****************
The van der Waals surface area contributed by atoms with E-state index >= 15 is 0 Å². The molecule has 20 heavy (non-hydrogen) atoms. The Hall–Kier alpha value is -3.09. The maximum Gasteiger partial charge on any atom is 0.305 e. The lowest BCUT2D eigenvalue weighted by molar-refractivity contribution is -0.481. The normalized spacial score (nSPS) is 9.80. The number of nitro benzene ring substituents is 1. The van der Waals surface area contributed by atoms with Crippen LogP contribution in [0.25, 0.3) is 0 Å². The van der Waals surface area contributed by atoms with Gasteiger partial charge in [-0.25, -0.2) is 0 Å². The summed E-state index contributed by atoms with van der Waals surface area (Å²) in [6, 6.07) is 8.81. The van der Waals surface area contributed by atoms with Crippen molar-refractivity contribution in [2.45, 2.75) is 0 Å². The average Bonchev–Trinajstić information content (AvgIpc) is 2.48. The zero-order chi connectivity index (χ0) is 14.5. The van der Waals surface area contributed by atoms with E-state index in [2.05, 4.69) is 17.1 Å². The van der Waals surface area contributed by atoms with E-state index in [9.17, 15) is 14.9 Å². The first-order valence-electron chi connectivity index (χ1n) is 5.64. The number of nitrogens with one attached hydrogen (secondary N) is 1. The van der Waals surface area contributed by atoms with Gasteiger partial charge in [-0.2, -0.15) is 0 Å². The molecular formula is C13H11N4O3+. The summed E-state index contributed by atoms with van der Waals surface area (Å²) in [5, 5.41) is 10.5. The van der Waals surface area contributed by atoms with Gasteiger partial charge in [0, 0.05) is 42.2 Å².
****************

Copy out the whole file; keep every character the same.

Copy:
The van der Waals surface area contributed by atoms with E-state index >= 15 is 0 Å². The molecule has 20 heavy (non-hydrogen) atoms. The Hall–Kier alpha value is -3.09. The maximum Gasteiger partial charge on any atom is 0.305 e. The lowest BCUT2D eigenvalue weighted by molar-refractivity contribution is -0.481. The normalized spacial score (nSPS) is 9.80. The number of nitro benzene ring substituents is 1. The van der Waals surface area contributed by atoms with Crippen LogP contribution in [0.25, 0.3) is 0 Å². The van der Waals surface area contributed by atoms with Gasteiger partial charge in [-0.25, -0.2) is 0 Å². The summed E-state index contributed by atoms with van der Waals surface area (Å²) in [6, 6.07) is 8.81. The van der Waals surface area contributed by atoms with Crippen molar-refractivity contribution in [2.45, 2.75) is 0 Å². The average Bonchev–Trinajstić information content (AvgIpc) is 2.48. The zero-order chi connectivity index (χ0) is 14.5. The van der Waals surface area contributed by atoms with E-state index in [2.05, 4.69) is 17.1 Å². The van der Waals surface area contributed by atoms with E-state index in [9.17, 15) is 14.9 Å². The first-order valence-electron chi connectivity index (χ1n) is 5.64. The number of nitrogens with one attached hydrogen (secondary N) is 1. The van der Waals surface area contributed by atoms with Gasteiger partial charge in [-0.2, -0.15) is 0 Å². The molecular formula is C13H11N4O3+. The summed E-state index contributed by atoms with van der Waals surface area (Å²) in [5, 5.41) is 10.5. The van der Waals surface area contributed by atoms with Gasteiger partial charge in [0, 0.05) is 42.2 Å².